Suunto 9 GPS Sport Watch Holds a Charge Through The Longest MTB Rides, but Misses a Few Beats
Finland’s sport watch and dive computer company Suunto began designing orienting devices eighty years ago when the orienteering enthusiast, Tuomas Vohlonen, invented the liquid based compass for mass production. The company’s name is pronounced “Soon-toh,” the Finish word for direction.
I am intrigued by mountain bike sport watches for a number of reasons. I like to look at where I have been and save particularly good routes to share with friends, I don’t enjoy wearing a heart rate strap but I want to know how my ticker is doing while training, and I have broken every handlebar-mounted computer I have had in one dirt-nap or another.
Several of Suunto’s sport watches have been designed for endurance trail running, and one, in particular, was specifically created for “ultra-endurance” athletes. In my mind, the use of “ultra” nomenclature means that I can ride for the entire day, recording every turn, and re-trace all of those turns at a later date. I recently received the Suunto 9 multi-sport watch to review from the saddle, and subsequently waited several days for the battery to need a charge.
The multiple screens and fields on the device display a useful variety of information. I want a minimal amount of input to consider while riding, so I found a page that shows me how long I’ve been riding, and what time it is, and was happy with that.
The 9’s bezel, case, and face are a collection of clean lines and precise aesthetics. If it were half as thick it could pass for a broad-faced fashion watch. If you don’t dig the white case and band, the watch also comes in black or lime.
- MSRP: $499.99 USD
- Actual weight: 84g
- GPS navigation
- Optical heart rate sensor
- 100m water resistant
- Battery life: 25hrs in active mode, 120hrs in ultra mode
The 9’s proprietary plug
A magnetized USB plug connects to the flat waterproof surface on the back of the watch face. This clean and simple interface is free of small connection pockets and plugs that would eventually break off and become corroded with sweat.
These four dots on the back light up the optical heart rate sensor, similar to those on most newer sport watches. In order for the sensor to work properly, you need to wear the watch above the bumpy spot that your ulna bone makes above your wrist.
On the trail
The first sensation I noticed while riding with the Suunto 9 is that it is massive. Not only is it as wide as my dainty wrist, but it feels heavy. I would expect a watch with spaceship features to have some heft, but the 9 is a bit much for me. It’s heavy enough that I had to strap it fairly tight to keep it from sliding around, which in turn caused some intense chafing on my wrist and a bit of donated blood. My skin eventually toughened up under the watch, but we had an unpleasant first few weeks together.
In addition to feeling generally girthsome, the face of the 9 is broad enough that my arm skin actuated the buttons while riding, setting loose a storm of functions and analysis I didn’t even know existed. It seems the engineers at Suunto may have neglected to seriously mountain bike with the watch on before stamping it with the “multisport” label.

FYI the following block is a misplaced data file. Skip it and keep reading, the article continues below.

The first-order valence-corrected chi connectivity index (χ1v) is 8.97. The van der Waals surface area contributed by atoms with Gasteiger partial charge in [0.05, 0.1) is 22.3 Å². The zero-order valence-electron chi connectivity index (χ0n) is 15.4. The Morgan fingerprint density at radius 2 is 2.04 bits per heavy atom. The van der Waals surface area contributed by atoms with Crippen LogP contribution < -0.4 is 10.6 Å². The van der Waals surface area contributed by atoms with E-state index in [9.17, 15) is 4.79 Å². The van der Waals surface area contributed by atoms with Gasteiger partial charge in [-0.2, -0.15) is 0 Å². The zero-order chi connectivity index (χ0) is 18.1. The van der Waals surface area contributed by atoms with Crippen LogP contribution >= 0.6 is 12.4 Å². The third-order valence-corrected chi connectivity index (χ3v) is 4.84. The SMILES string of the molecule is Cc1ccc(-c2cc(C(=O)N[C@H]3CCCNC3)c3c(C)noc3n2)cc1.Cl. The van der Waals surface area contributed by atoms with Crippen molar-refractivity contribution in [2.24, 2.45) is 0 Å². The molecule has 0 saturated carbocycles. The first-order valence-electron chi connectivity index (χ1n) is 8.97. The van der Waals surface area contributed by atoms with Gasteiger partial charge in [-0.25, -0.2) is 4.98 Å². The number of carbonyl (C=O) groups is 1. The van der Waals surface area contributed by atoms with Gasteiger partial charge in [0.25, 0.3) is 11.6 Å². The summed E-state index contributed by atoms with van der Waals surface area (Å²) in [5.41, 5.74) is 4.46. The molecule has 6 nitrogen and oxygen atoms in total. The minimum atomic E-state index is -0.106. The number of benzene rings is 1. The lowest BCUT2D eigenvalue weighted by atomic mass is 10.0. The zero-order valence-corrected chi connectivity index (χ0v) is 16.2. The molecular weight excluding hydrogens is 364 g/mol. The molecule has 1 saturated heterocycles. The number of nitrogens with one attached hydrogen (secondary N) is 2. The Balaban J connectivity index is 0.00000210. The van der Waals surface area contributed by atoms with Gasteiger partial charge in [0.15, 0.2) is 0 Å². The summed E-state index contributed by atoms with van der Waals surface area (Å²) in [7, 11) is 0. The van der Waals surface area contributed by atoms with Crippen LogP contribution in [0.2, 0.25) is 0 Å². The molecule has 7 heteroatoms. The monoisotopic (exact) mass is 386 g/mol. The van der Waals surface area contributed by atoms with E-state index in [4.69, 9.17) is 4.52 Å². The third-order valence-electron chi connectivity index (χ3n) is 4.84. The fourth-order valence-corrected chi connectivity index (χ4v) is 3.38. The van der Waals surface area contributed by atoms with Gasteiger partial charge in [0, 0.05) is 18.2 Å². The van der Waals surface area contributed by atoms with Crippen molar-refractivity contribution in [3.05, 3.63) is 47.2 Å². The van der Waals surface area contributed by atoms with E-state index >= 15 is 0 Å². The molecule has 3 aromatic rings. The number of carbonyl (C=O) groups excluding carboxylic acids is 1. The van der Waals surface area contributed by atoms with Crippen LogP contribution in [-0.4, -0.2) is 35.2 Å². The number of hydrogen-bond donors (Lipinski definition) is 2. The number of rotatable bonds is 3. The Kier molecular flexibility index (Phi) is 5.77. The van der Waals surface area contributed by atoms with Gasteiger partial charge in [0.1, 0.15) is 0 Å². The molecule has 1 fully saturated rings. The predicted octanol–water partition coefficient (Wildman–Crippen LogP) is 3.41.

Fit and ergonomics aside, the watch largely works well. It tracks rides with great accuracy, possibly better than some others I have tested, and accurately saves data for later viewing and analysis. It finds the GPS signal quickly, and its interface is relatively intuitive. Suunto’s online software, however, is a bit clunky and requires more energy than I want to give to any computer. It was easy enough to link the watch with Strava to save everything there, and I soon forgot about the Suunto app.
I tested the watch’s heart rate sensor against a heart rate strap that I connected to a bike-mounted computer, and another watch based heart rate monitor I own, and it failed each test quite surprisingly. While resting the sensor is fairly accurate, but as my heart rate went up it became increasingly less so. On one ride my other watch, which Is accurate when compared to a chest strap, said that my heart rate was around 140bpm, while the Suunto 9 stayed closer to 85bpm. My perceived effort was definitely closer to the 140bpm mark. I let the battery run down, reset the watch, and tried again, only to find similar results. You can pair the device with a chest strap, but for my interests, this would negate a key impetus to buy the watch.
Finally, the battery life in this device is phenomenal. It can track your daily steps and heart rate for several days before needing to be plugged in and is one of the few watches that can track a solo 24hr race without recharging. For folks looking for longer runtime to record “ultra” adventures, the 9 shines above much of the competition.
The Suunto 9 is a good looking watch, ready to track your path in most sports. If you are in search of a device that you can use to record a wide variety of sports, with impressively long battery life, and heart rate is not a top priority, this piece is worth a look. If you prefer a simpler computer that tracks your rides and heartbeat accurately, there are better options out there for less cash.